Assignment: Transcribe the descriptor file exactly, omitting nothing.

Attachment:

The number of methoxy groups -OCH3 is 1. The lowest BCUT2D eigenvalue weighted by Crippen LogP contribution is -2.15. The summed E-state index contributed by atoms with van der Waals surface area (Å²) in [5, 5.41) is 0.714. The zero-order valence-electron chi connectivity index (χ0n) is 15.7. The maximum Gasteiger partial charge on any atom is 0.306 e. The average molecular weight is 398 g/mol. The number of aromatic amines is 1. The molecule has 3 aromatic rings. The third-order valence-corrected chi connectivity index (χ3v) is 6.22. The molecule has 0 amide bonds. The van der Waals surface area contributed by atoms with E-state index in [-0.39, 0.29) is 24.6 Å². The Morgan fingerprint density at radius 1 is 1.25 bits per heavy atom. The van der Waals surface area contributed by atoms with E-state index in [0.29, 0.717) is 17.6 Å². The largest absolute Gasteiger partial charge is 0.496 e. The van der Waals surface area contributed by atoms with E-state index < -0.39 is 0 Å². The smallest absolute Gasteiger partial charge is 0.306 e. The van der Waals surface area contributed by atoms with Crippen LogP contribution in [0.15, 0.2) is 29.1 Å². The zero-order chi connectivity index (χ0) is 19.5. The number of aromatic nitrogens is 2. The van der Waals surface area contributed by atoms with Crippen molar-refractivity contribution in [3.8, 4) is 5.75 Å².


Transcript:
The number of methoxy groups -OCH3 is 1. The lowest BCUT2D eigenvalue weighted by Crippen LogP contribution is -2.15. The summed E-state index contributed by atoms with van der Waals surface area (Å²) in [5, 5.41) is 0.714. The zero-order valence-electron chi connectivity index (χ0n) is 15.7. The maximum Gasteiger partial charge on any atom is 0.306 e. The average molecular weight is 398 g/mol. The number of aromatic amines is 1. The molecule has 3 aromatic rings. The third-order valence-corrected chi connectivity index (χ3v) is 6.22. The molecule has 0 amide bonds. The van der Waals surface area contributed by atoms with E-state index in [-0.39, 0.29) is 24.6 Å². The Morgan fingerprint density at radius 1 is 1.25 bits per heavy atom. The van der Waals surface area contributed by atoms with E-state index in [0.29, 0.717) is 17.6 Å². The largest absolute Gasteiger partial charge is 0.496 e. The van der Waals surface area contributed by atoms with E-state index < -0.39 is 0 Å². The smallest absolute Gasteiger partial charge is 0.306 e. The van der Waals surface area contributed by atoms with Crippen LogP contribution in [0.15, 0.2) is 29.1 Å². The zero-order chi connectivity index (χ0) is 19.5. The number of aromatic nitrogens is 2. The van der Waals surface area contributed by atoms with Crippen molar-refractivity contribution in [3.8, 4) is 5.75 Å².